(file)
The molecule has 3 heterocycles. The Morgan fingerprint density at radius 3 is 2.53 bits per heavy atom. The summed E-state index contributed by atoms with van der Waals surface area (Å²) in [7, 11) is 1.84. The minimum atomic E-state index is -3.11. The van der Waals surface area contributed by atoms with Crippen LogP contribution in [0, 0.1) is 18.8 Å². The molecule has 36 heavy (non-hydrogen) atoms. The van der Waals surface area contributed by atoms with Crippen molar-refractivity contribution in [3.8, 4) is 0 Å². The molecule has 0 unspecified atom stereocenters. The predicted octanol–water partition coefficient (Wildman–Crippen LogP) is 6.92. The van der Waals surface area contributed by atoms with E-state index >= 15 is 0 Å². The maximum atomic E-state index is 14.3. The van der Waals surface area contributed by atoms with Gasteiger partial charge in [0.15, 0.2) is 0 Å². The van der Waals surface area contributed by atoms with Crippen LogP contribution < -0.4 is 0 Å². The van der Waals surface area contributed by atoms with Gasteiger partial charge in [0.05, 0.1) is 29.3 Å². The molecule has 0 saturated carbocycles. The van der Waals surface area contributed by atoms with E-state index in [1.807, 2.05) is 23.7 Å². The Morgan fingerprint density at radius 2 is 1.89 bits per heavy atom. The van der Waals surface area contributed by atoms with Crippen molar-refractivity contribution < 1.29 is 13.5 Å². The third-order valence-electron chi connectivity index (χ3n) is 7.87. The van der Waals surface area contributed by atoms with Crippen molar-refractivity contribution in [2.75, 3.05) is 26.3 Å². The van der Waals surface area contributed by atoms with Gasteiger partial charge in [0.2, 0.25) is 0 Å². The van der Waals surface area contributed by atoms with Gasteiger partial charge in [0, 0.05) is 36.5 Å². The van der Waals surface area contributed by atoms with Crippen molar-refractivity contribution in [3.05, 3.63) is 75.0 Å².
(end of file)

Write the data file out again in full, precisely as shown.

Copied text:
The molecule has 3 heterocycles. The Morgan fingerprint density at radius 3 is 2.53 bits per heavy atom. The summed E-state index contributed by atoms with van der Waals surface area (Å²) in [7, 11) is 1.84. The minimum atomic E-state index is -3.11. The van der Waals surface area contributed by atoms with Crippen LogP contribution in [0, 0.1) is 18.8 Å². The molecule has 36 heavy (non-hydrogen) atoms. The van der Waals surface area contributed by atoms with Crippen molar-refractivity contribution in [3.8, 4) is 0 Å². The molecule has 0 unspecified atom stereocenters. The predicted octanol–water partition coefficient (Wildman–Crippen LogP) is 6.92. The van der Waals surface area contributed by atoms with E-state index >= 15 is 0 Å². The maximum atomic E-state index is 14.3. The van der Waals surface area contributed by atoms with Gasteiger partial charge in [0.15, 0.2) is 0 Å². The van der Waals surface area contributed by atoms with Crippen LogP contribution < -0.4 is 0 Å². The van der Waals surface area contributed by atoms with Gasteiger partial charge in [0.05, 0.1) is 29.3 Å². The molecule has 0 saturated carbocycles. The van der Waals surface area contributed by atoms with E-state index in [1.807, 2.05) is 23.7 Å². The Morgan fingerprint density at radius 2 is 1.89 bits per heavy atom. The van der Waals surface area contributed by atoms with Crippen molar-refractivity contribution < 1.29 is 13.5 Å². The third-order valence-electron chi connectivity index (χ3n) is 7.87. The van der Waals surface area contributed by atoms with Crippen molar-refractivity contribution in [2.75, 3.05) is 26.3 Å². The van der Waals surface area contributed by atoms with Gasteiger partial charge in [0.2, 0.25) is 0 Å². The van der Waals surface area contributed by atoms with Gasteiger partial charge in [0, 0.05) is 36.5 Å². The van der Waals surface area contributed by atoms with Crippen molar-refractivity contribution in [3.05, 3.63) is 75.0 Å².